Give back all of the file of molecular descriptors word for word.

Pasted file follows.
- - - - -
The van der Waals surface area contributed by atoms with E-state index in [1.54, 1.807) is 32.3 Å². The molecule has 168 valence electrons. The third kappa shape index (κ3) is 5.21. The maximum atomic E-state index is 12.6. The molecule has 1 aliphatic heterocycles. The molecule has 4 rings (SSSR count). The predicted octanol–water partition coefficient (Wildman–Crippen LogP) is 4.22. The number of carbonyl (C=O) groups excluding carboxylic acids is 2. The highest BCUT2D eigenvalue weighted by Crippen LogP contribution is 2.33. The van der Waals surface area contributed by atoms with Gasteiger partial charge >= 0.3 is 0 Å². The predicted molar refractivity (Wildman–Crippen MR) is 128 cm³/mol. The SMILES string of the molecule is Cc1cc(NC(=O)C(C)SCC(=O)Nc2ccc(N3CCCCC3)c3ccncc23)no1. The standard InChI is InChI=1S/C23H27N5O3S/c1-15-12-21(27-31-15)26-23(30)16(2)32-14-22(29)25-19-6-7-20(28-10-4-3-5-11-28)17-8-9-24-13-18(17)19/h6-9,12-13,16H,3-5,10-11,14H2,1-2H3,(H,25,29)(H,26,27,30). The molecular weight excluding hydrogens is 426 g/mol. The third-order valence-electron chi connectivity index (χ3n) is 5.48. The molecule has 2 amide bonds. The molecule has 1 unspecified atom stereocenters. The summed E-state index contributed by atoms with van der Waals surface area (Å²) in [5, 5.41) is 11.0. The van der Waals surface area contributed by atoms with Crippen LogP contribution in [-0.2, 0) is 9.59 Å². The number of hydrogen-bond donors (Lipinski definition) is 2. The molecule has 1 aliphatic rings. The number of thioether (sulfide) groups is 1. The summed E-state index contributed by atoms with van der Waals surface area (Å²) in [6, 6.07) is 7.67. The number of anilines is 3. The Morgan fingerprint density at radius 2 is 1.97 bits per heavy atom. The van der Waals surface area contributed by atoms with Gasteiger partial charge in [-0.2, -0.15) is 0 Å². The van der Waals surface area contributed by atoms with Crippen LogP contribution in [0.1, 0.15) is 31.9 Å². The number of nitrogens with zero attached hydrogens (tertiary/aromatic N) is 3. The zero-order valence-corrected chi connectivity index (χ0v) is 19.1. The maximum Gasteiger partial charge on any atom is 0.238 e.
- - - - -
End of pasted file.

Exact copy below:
The van der Waals surface area contributed by atoms with E-state index in [1.54, 1.807) is 32.3 Å². The molecule has 168 valence electrons. The third kappa shape index (κ3) is 5.21. The maximum atomic E-state index is 12.6. The molecule has 1 aliphatic heterocycles. The molecule has 4 rings (SSSR count). The predicted octanol–water partition coefficient (Wildman–Crippen LogP) is 4.22. The number of carbonyl (C=O) groups excluding carboxylic acids is 2. The highest BCUT2D eigenvalue weighted by Crippen LogP contribution is 2.33. The van der Waals surface area contributed by atoms with Gasteiger partial charge >= 0.3 is 0 Å². The predicted molar refractivity (Wildman–Crippen MR) is 128 cm³/mol. The SMILES string of the molecule is Cc1cc(NC(=O)C(C)SCC(=O)Nc2ccc(N3CCCCC3)c3ccncc23)no1. The standard InChI is InChI=1S/C23H27N5O3S/c1-15-12-21(27-31-15)26-23(30)16(2)32-14-22(29)25-19-6-7-20(28-10-4-3-5-11-28)17-8-9-24-13-18(17)19/h6-9,12-13,16H,3-5,10-11,14H2,1-2H3,(H,25,29)(H,26,27,30). The molecular weight excluding hydrogens is 426 g/mol. The third-order valence-electron chi connectivity index (χ3n) is 5.48. The molecule has 2 amide bonds. The molecule has 1 unspecified atom stereocenters. The summed E-state index contributed by atoms with van der Waals surface area (Å²) in [5, 5.41) is 11.0. The van der Waals surface area contributed by atoms with Crippen LogP contribution in [-0.2, 0) is 9.59 Å². The number of hydrogen-bond donors (Lipinski definition) is 2. The molecule has 1 aliphatic rings. The number of thioether (sulfide) groups is 1. The summed E-state index contributed by atoms with van der Waals surface area (Å²) in [6, 6.07) is 7.67. The number of anilines is 3. The Morgan fingerprint density at radius 2 is 1.97 bits per heavy atom. The van der Waals surface area contributed by atoms with Gasteiger partial charge in [-0.2, -0.15) is 0 Å². The van der Waals surface area contributed by atoms with Crippen LogP contribution in [0.1, 0.15) is 31.9 Å². The number of nitrogens with zero attached hydrogens (tertiary/aromatic N) is 3. The zero-order valence-corrected chi connectivity index (χ0v) is 19.1. The maximum Gasteiger partial charge on any atom is 0.238 e.